Writing Papers for History- Tips on Proper Style

You must follow the following guidelines for all papers for this class.  Your failure to do so will result in a lower grade, so please read this page carefully.

Common Grammar and Style Mistakes

And now a few common grammatica and stylistic problems that oftern appear in student writing; as you proofread your paper make sure to avoid the following common grammatical or stylistic errors:

1. Use the past tense for all of your writing for this class.  This is a history course, which means you are writing about the past and must use the appropriate verb tense.  In some of your English or writing classes you might have been told to use the "literary present" tense when writing about a book or story in order to give your writing more immediacy.  For a HISTORICAL ANALYSIS of a piece of writing, however, you should always use verbs in the past tense.

2. Do not use contractions (didn't, couldn't, etc.).  Contractions are fine for informal speaking or writing, but an essay or paper for a college class is FORMAL WRITING.

3. Do not use slang or profanity. Again,
an essay or paper for a college class is FORMAL WRITING.

4. Do not confuse there/their/they're or your/you're.  Those words all mean different things and cannot be used interchangeably.

5. Do not use first person pronouns (I, me, etc.).  The focus of your paper should be on the document or topic in question, rather than on your own reaction to it.

6. Do not use second person pronouns (you, your, etc.) either.  In informal spoken English, "you" is sometimes used as a general third person pronoun (for example, "You don't want to let down your guard around a zombie.")  In formal written English, however, you should use an actual noun or third person pronoun (for example, "One should not let down one's guard around a zombie").

7. Use apostrophes correctly to designate possession. Do not use an apostrophe to designate a plural (for example, the plural of Nazi is "Nazis" not "Nazi's").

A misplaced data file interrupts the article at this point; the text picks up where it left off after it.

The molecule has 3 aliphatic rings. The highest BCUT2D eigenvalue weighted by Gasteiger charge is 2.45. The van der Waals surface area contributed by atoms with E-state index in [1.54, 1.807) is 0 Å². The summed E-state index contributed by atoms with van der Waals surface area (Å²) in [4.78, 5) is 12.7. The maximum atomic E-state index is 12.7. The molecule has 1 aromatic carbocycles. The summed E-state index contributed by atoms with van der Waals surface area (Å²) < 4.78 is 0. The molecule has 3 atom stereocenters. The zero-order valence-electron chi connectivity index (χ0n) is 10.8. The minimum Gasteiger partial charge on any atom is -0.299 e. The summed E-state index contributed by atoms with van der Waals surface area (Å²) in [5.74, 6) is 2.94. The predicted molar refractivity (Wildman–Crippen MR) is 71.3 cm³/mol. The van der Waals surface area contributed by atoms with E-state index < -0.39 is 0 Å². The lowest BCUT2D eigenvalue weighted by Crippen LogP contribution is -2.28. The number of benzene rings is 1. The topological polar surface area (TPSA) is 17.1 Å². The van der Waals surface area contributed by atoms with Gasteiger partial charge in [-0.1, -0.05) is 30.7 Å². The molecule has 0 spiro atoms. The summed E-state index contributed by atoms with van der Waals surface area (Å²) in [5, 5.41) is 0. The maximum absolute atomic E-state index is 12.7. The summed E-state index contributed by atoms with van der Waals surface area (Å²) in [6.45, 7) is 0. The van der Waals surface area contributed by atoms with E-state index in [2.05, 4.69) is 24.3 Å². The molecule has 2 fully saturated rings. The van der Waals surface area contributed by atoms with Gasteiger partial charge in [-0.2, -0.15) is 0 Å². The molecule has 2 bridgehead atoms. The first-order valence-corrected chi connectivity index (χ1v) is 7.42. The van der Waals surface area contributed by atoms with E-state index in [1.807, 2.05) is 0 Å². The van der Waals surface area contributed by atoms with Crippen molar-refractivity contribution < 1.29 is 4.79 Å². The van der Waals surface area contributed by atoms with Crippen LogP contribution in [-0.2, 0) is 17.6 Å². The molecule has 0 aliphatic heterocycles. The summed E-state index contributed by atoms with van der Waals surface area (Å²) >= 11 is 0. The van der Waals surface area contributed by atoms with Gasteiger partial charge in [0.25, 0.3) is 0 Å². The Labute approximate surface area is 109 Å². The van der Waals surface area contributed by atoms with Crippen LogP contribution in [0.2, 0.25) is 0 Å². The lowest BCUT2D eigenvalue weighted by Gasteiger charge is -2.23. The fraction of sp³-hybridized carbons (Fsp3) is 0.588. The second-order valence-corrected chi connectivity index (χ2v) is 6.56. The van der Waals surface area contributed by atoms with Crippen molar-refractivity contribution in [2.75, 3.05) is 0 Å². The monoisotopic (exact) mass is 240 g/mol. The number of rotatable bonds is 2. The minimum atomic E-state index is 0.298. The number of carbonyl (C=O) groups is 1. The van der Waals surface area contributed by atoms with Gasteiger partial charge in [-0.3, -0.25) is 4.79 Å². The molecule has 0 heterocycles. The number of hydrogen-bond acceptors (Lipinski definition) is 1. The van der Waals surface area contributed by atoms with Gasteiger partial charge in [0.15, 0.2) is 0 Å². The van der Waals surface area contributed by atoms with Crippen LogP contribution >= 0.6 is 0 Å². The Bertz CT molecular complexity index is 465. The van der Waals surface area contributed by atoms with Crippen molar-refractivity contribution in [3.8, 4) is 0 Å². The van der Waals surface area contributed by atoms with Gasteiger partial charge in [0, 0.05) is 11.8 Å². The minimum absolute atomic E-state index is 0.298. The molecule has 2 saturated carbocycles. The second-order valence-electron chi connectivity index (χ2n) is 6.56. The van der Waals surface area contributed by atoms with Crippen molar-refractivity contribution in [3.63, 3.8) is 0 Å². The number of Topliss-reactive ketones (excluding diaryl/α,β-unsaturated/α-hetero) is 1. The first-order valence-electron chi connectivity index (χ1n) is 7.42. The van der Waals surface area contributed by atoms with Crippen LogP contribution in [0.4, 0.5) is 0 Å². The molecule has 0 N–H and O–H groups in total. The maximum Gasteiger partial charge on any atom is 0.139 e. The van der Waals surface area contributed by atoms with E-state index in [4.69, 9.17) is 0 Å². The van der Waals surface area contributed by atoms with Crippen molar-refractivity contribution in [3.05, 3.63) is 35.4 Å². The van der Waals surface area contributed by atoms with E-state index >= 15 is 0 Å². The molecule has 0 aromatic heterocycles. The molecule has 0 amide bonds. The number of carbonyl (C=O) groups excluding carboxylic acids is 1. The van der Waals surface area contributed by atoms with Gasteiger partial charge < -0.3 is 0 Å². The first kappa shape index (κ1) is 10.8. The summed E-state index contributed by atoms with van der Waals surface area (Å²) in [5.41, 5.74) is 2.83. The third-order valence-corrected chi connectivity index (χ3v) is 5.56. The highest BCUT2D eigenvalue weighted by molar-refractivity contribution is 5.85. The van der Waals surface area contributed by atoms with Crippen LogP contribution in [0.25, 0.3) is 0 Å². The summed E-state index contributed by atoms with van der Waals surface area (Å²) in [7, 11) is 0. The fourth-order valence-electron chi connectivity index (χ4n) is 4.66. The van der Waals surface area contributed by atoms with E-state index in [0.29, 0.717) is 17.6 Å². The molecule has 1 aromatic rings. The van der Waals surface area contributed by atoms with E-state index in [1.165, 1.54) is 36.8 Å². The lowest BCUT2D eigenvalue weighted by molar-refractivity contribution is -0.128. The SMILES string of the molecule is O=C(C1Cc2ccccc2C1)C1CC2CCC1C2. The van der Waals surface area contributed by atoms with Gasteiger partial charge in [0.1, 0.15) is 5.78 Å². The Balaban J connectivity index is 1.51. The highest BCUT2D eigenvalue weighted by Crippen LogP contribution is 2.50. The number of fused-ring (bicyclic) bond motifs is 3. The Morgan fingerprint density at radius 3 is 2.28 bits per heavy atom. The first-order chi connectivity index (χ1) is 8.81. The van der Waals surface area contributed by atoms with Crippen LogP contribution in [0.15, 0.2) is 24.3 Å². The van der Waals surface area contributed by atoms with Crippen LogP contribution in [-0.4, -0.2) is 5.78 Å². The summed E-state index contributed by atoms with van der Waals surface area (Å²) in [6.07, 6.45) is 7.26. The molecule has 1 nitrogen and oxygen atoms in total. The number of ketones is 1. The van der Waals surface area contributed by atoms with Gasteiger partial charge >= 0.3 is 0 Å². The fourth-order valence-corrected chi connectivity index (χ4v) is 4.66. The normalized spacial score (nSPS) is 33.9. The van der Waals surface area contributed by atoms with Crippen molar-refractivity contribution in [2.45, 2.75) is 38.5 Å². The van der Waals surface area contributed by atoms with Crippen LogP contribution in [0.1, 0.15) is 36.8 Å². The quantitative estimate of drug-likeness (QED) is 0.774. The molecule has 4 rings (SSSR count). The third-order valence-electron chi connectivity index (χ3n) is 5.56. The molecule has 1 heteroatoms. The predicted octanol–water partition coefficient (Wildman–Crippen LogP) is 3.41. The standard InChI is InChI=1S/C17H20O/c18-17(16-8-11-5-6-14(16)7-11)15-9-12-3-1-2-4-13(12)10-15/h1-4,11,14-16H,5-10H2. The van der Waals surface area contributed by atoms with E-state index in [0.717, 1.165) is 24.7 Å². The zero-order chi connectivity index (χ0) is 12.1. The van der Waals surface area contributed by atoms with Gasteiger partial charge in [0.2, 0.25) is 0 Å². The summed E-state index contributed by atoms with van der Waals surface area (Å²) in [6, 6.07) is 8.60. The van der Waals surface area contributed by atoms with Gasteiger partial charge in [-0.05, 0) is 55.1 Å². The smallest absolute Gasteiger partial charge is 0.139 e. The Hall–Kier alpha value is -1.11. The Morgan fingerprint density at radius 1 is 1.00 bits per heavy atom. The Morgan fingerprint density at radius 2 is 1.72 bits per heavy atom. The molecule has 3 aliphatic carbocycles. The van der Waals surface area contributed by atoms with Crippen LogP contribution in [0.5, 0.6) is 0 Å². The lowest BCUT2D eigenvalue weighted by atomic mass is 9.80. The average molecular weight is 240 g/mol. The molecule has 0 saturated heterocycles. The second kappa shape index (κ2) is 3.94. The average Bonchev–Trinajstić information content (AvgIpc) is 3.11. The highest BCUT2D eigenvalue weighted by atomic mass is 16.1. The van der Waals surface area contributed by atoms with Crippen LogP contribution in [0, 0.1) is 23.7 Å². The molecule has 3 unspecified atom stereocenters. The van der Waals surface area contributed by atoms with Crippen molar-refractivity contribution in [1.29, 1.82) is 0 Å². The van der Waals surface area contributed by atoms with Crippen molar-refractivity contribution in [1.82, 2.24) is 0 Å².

8. Pronouns and antecendents should always agree. "They" is a plural pronoun, and should not be used as a singular pronoun-- instead use he or she, as appropriate (recently, some have proposed the use of "they" as a gender neutral singular pronoun. Such usage, however, is not yet widely accepted, and is not really appropriate in the first place for scholarly discussions of the past when people were identified solely as either males or females).

9. Subjects and verbs in your paper should always agree. 

10. Avoid indefinite pronoun reference. Your writing should always make absolutely clear to what your pronouns refer. For example, "This is a bad idea" makes use of indefinite pronoun reference-- the reader cannot tell to what "this" refers. Instead your sentence might read "This unclear use of pronouns is a bad idea," which is far easier for the reader to understand.

11. Avoid excessive use of the passive voice, which can make your writing weak and unclear.  For example, "This zombie was killed by her" makes use of passive voice.  "She killed the zombie" is far stronger and more clear.

12. Do not use the verb "feel" when you really mean "think" or "believe."  A person feels emotions.  Ideas or opinions are thought or believed.

13. Avoid awkward sentences.  Sometimes there is not necessarily something grammatically wrong with a sentence, yet it still can be an unclear, convoluted mess.  One way to avoid awkward sentence structure is to proofread your paper by reading it out loud.  Sometimes a sentence which seems fine on the page is revealed to be a problem when spoken aloud.

14. Always refer to a historical figure by his or her last name. Using first names is only appropriate with people you know, and even then, only in an informal setting.

15. Format your footnotes correctly.  See the links on the course syllabus under the heading "citations" for more information on footnote formatting.

16. Include a separate bibliography page listing all of your sources.